The worst-case scenario for the broken and leaking well pouring oil into the Gulf of Mexico would be the loss of the wellhead and kinked piping currently restricting the flow to 5,000 barrels -- or 210,000 gallons -- per day.
A National Oceanic and Atmospheric Administration video, shot as officials coordinated response to the Deepwater Horizon disaster, shows that federal officials almost immediately worried that the oil well could leak up to 110,000 barrels per day, or 4.6 million gallons.
The video appears on a federal Web site.
It was filmed in Seattle, at NOAA's Western Regional Center, as scientists and federal officials in Seattle, Houston and New Orleans engaged in telephone conferences, according to a companion document on the Web site.
A confidential NOAA report, dated April 28 and circulated among federal agencies, makes similar projections regarding spill size in a worst-case situation.
View full size(NOAA video still)A hand-drawn map of the Gulf of Mexico oil spill dated April 22, 2010, is seen in this image from a video downloaded from the NOAA Web site. The video shows federal officials discussing the oil spill soon after the Deepwater Horizon exploded.
It describes newly discovered leaks in the tangle of riser pipe, attributing them to ongoing erosion of the pipe. The riser pipe, in this case about 5,000 feet long, connects the wellhead on the sea floor to the drilling rig on the surface.
"If the riser pipe deteriorates further, the flow could become unchecked," reads the report.
On Thursday, the day after the NOAA report was circulated, BP officials said they were worried about "erosion" of the piping.
Sand is an integral part of the formations that hold oil under the Gulf. The raw crude rising from the bottom of a well carries sand and other abrasive materials. In effect, the oil is sandblasting the piping as it rushes through with tremendous force, according to petroleum engineers.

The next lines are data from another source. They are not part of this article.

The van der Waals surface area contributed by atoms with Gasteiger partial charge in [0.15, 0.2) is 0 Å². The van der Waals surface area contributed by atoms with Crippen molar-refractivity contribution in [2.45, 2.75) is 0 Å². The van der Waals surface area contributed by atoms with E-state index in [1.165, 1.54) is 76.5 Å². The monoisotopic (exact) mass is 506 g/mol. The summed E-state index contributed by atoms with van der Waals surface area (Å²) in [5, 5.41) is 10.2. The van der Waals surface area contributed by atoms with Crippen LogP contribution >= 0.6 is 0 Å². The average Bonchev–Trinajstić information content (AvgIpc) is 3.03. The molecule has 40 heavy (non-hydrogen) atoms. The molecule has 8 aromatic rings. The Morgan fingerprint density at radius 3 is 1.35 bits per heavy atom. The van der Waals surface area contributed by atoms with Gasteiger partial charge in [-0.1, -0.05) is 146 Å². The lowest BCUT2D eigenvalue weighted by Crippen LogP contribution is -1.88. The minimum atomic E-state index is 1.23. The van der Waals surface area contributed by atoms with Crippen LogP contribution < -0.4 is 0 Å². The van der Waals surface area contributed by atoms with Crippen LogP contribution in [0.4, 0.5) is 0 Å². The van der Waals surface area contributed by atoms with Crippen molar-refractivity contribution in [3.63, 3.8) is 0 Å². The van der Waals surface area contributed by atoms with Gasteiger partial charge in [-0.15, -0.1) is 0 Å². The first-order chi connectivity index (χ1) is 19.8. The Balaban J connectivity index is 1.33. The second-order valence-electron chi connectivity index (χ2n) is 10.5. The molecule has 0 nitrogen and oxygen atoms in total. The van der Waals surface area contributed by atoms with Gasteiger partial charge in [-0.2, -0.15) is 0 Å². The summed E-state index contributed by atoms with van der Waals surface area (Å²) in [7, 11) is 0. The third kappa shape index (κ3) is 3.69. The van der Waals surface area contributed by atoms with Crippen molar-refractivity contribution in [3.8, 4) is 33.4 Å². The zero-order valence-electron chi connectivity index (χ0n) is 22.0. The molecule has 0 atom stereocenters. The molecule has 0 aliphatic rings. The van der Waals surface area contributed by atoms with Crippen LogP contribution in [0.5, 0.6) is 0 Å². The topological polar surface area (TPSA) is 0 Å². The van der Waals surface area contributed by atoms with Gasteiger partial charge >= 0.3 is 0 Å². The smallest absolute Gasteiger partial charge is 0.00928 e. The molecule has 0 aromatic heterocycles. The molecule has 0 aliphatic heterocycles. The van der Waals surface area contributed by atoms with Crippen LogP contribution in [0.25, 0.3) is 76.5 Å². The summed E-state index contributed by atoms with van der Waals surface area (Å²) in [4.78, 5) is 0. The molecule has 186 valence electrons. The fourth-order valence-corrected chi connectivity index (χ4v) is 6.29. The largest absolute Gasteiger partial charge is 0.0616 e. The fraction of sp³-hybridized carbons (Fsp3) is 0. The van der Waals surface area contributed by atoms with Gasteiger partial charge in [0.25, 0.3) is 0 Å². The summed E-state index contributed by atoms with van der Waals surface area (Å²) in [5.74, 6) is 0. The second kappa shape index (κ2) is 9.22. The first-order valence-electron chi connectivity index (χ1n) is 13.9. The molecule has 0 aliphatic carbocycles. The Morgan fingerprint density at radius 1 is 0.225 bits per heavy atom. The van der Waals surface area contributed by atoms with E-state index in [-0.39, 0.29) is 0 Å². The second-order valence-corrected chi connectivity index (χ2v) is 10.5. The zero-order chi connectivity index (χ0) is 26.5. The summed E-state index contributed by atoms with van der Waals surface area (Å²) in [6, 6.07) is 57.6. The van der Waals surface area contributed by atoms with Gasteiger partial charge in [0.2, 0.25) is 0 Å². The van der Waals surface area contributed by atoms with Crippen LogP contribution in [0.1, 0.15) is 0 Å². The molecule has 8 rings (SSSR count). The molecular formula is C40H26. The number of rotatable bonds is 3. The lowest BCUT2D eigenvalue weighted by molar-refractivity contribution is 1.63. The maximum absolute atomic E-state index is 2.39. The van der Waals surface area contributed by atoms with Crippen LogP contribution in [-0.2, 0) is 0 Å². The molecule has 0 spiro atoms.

"I think we need to be prepared for it to be the spill of the decade," Debbie Payton of NOAA, the meeting's coordinator, says during the NOAA video.
and now, a word from the LAST person you REALLY want to hear from now about drilling for oil:
And just so you all will know where T. Boone Pickens stands on this oil spill. .
.Some oil spill events from Thursday, May 6, 2010
By The Associated Press (AP) – 1 hour ago
Events May 6, Day 17 of a Gulf of Mexico oil spill that began with an explosion and fire on April 20 on the drilling rig Deepwater Horizon, owned by Transocean Ltd. and leased by BP PLC, which is in charge of cleanup and containment. The blast killed 11 workers. Since then, oil has been pouring into the Gulf from a blown-out undersea well at about 210,000 gallons per day. The slick threatens the U.S. coastline.
Oil washed up Thursday on at least two barrier islands in the Chandeleur Islands chain off Louisiana. The pinkish oily substance lapped at the shore of New Harbor Island, washing into thick marsh grass. It looked like soggy cornflakes, possibly because it was mixed with chemicals that it had been sprayed to break it up before it reached land. The uninhabited islands are part of a national wildlife refuge and provide an important nesting ground for sea birds.
STOPPING THE FLOW